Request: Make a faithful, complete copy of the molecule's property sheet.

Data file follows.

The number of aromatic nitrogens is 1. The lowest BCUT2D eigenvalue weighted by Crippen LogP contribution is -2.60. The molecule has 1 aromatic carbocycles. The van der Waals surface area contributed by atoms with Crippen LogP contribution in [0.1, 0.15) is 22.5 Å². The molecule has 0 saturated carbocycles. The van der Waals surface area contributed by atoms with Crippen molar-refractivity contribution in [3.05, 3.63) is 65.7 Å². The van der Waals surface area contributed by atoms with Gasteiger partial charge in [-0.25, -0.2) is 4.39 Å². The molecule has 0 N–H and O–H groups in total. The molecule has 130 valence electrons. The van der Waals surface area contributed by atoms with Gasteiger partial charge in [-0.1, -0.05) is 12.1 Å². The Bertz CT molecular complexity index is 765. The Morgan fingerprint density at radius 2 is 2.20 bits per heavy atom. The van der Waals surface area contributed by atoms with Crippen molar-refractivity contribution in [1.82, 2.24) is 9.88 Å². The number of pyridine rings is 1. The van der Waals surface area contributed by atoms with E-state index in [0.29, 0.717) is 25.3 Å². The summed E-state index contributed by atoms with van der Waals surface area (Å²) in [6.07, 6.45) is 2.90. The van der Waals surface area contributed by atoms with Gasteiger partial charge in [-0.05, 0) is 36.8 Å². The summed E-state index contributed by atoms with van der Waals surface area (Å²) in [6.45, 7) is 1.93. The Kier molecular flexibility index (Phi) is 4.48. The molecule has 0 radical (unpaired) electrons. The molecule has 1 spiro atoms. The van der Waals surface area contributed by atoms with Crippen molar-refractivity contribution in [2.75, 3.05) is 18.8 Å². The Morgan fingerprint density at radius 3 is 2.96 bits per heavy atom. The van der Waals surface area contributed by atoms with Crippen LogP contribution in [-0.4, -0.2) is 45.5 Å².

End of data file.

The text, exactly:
The number of aromatic nitrogens is 1. The lowest BCUT2D eigenvalue weighted by Crippen LogP contribution is -2.60. The molecule has 1 aromatic carbocycles. The van der Waals surface area contributed by atoms with Crippen LogP contribution in [0.1, 0.15) is 22.5 Å². The molecule has 0 saturated carbocycles. The van der Waals surface area contributed by atoms with Crippen molar-refractivity contribution in [3.05, 3.63) is 65.7 Å². The van der Waals surface area contributed by atoms with Gasteiger partial charge in [-0.25, -0.2) is 4.39 Å². The molecule has 0 N–H and O–H groups in total. The molecule has 130 valence electrons. The van der Waals surface area contributed by atoms with Gasteiger partial charge in [-0.1, -0.05) is 12.1 Å². The Bertz CT molecular complexity index is 765. The Morgan fingerprint density at radius 2 is 2.20 bits per heavy atom. The van der Waals surface area contributed by atoms with Crippen molar-refractivity contribution in [1.82, 2.24) is 9.88 Å². The number of pyridine rings is 1. The van der Waals surface area contributed by atoms with E-state index in [0.29, 0.717) is 25.3 Å². The summed E-state index contributed by atoms with van der Waals surface area (Å²) in [6.07, 6.45) is 2.90. The van der Waals surface area contributed by atoms with Gasteiger partial charge in [-0.05, 0) is 36.8 Å². The summed E-state index contributed by atoms with van der Waals surface area (Å²) in [6.45, 7) is 1.93. The Kier molecular flexibility index (Phi) is 4.48. The molecule has 0 radical (unpaired) electrons. The molecule has 1 spiro atoms. The van der Waals surface area contributed by atoms with Crippen molar-refractivity contribution in [2.75, 3.05) is 18.8 Å². The Morgan fingerprint density at radius 3 is 2.96 bits per heavy atom. The van der Waals surface area contributed by atoms with Crippen LogP contribution in [-0.4, -0.2) is 45.5 Å².